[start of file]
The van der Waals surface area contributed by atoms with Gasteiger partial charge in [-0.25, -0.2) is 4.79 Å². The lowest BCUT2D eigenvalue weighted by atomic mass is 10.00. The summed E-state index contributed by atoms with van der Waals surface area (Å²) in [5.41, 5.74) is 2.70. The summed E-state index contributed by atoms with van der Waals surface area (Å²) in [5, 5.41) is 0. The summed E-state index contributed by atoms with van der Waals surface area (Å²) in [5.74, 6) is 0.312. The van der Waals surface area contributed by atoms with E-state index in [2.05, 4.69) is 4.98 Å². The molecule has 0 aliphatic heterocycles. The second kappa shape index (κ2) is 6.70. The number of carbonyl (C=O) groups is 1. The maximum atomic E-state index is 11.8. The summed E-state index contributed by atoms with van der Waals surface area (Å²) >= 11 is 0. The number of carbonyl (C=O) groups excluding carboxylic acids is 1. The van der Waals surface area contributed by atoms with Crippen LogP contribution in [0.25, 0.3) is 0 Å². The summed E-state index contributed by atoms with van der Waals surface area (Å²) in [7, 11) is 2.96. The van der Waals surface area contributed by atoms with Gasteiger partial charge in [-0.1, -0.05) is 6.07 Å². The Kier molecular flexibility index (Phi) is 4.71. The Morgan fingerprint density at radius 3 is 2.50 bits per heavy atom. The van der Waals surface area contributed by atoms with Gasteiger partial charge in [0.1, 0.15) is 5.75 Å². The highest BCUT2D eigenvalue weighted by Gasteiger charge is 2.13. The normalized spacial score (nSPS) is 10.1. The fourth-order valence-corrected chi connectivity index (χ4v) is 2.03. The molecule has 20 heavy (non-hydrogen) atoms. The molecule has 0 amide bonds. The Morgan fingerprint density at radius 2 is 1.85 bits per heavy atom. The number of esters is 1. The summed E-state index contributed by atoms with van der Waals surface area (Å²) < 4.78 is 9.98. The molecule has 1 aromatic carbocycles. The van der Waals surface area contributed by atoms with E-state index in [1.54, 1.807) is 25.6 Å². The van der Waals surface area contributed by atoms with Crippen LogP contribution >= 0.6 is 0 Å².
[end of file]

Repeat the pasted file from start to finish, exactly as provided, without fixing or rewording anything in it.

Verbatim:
The van der Waals surface area contributed by atoms with Gasteiger partial charge in [-0.25, -0.2) is 4.79 Å². The lowest BCUT2D eigenvalue weighted by atomic mass is 10.00. The summed E-state index contributed by atoms with van der Waals surface area (Å²) in [5.41, 5.74) is 2.70. The summed E-state index contributed by atoms with van der Waals surface area (Å²) in [5, 5.41) is 0. The summed E-state index contributed by atoms with van der Waals surface area (Å²) in [5.74, 6) is 0.312. The van der Waals surface area contributed by atoms with E-state index in [2.05, 4.69) is 4.98 Å². The molecule has 0 aliphatic heterocycles. The second kappa shape index (κ2) is 6.70. The number of carbonyl (C=O) groups is 1. The maximum atomic E-state index is 11.8. The summed E-state index contributed by atoms with van der Waals surface area (Å²) >= 11 is 0. The number of carbonyl (C=O) groups excluding carboxylic acids is 1. The van der Waals surface area contributed by atoms with Crippen LogP contribution in [0.25, 0.3) is 0 Å². The summed E-state index contributed by atoms with van der Waals surface area (Å²) in [7, 11) is 2.96. The van der Waals surface area contributed by atoms with Gasteiger partial charge in [-0.1, -0.05) is 6.07 Å². The Kier molecular flexibility index (Phi) is 4.71. The Morgan fingerprint density at radius 3 is 2.50 bits per heavy atom. The van der Waals surface area contributed by atoms with Gasteiger partial charge in [0.1, 0.15) is 5.75 Å². The highest BCUT2D eigenvalue weighted by Gasteiger charge is 2.13. The normalized spacial score (nSPS) is 10.1. The fourth-order valence-corrected chi connectivity index (χ4v) is 2.03. The molecule has 20 heavy (non-hydrogen) atoms. The molecule has 0 amide bonds. The Morgan fingerprint density at radius 2 is 1.85 bits per heavy atom. The number of esters is 1. The summed E-state index contributed by atoms with van der Waals surface area (Å²) < 4.78 is 9.98. The molecule has 1 aromatic carbocycles. The van der Waals surface area contributed by atoms with E-state index in [1.54, 1.807) is 25.6 Å². The van der Waals surface area contributed by atoms with Crippen LogP contribution >= 0.6 is 0 Å².